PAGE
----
39- gravitational energy within an entangled energy system

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Gravitational energy within an entangled energy system

In addition to providing magnetic energy and time energy to maintain directional balance, the energy of 123d space forms a directionally opposing gravitational energy gradient by increasing the ratio of its potential energy to its kinetic energy nearer and nearer to the center of gravity to provide directional balance to the energy differential between the 2-D or 3-D particle and adjacent 123d space. This results in slower rates of e-m interaction, or slower rates of time, nearer to the center of gravity. 

In the case of an entangled energy system, there are at least three centers of gravity: each of the entangled particles possesses a gravitational energy gradient with a center of gravity, and in addition, the entangled particles share a common center of gravity existing at the middle of the entangled energy system. Since the entangled particles compose a single directionally balanced energy system, they share (i.e., experience) a common center of gravity while entangled.

Gravitational energy gradients represent the only energy within an entangled energy system that cannot be hidden through optimal directional balance. As a result, the effects of gravitational energy gradients are the only unidrectional energy that can be observed in an entangled energy system without measurement.

If the entangled particles are not identical or do not provide optimum directional balance to each other, their shared center of gravity may be skewed toward one of the entangled particles, resulting in an energy imbalance of the entangled energy system, contributing to a weak entanglement. An example of this is a 2-D e-+/e+- particle entangled with a 1-D antineutrino/neutrino particle in which the center of gravity will be heavily skewed toward the 2-D particle since it possesses mass while its 1-D partner possesses little or no mass.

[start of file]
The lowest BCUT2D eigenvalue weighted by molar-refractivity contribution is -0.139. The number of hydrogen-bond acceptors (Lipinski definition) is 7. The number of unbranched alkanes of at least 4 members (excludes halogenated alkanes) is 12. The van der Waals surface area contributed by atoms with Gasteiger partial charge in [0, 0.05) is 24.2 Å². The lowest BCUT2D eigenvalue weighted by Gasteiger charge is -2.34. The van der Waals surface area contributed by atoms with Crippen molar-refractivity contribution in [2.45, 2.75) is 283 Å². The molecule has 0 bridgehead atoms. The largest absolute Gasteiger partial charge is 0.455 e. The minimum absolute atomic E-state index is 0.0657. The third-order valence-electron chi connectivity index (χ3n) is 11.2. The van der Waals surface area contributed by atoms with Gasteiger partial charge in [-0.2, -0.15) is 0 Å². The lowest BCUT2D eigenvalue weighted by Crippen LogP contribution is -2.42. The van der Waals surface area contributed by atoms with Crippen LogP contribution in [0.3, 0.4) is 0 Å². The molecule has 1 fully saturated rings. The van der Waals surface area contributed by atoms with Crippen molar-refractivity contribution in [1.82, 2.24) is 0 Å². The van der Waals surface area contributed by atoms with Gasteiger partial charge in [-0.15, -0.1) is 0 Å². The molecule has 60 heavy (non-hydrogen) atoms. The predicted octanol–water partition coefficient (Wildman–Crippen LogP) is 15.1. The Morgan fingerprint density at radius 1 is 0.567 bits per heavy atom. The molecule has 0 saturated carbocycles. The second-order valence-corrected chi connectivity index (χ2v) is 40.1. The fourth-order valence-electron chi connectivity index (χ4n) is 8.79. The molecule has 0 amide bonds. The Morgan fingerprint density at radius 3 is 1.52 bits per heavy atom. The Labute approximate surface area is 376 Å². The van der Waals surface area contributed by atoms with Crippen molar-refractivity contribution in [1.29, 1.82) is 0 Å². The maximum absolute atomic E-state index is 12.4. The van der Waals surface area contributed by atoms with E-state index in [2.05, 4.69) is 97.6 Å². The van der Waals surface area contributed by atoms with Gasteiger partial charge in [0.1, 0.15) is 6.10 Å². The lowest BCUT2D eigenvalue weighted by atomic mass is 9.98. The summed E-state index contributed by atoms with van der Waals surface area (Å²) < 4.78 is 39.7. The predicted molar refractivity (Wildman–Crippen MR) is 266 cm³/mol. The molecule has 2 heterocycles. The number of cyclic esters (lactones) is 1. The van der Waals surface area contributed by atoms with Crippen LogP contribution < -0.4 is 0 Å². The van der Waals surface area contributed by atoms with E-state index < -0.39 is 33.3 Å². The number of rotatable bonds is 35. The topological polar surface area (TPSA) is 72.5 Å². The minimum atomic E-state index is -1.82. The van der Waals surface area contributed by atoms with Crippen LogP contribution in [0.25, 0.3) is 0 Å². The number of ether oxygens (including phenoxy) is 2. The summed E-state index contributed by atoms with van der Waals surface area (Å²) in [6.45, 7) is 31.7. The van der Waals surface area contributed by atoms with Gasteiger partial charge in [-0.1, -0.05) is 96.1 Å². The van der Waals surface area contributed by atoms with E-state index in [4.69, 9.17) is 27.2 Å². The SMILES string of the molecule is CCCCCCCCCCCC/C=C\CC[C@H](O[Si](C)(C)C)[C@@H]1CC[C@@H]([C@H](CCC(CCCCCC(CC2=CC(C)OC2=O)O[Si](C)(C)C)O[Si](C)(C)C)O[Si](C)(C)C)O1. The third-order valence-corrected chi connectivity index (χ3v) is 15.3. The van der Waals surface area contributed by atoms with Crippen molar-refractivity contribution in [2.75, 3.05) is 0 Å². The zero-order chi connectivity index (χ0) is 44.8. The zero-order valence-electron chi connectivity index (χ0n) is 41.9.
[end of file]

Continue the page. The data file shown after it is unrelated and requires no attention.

It may be possible to see evidence of the gravitational energy gradients of the individual entangled particles. When a measurement is taken, it focuses on one property of what is being measured, with all other properties becoming proportionally out-of-focus. As a result, a measurer may observe the center of gravity existing at the center of the measured particle - as opposed to observing the shared center of gravity of the directionally balanced entangled energy system.

In the case of entanglement of non-identical partners, in which the shared center of gravity is skewed toward one of the particles, it may be possible to observe asymmetrical gravitational interference patterns due to the unequally shared center of gravity. In the case of identical entangled partners with an equally shared center of gravity, it may be possible to observe symmetical gravitational interference patterns.

 

See illustration below. Click here for enlargement.

 

39- gravity within entangled energy system

 

To explore traditional views on gravitational energy as an elementary particle itself, see "Graviton" on Wikipedia.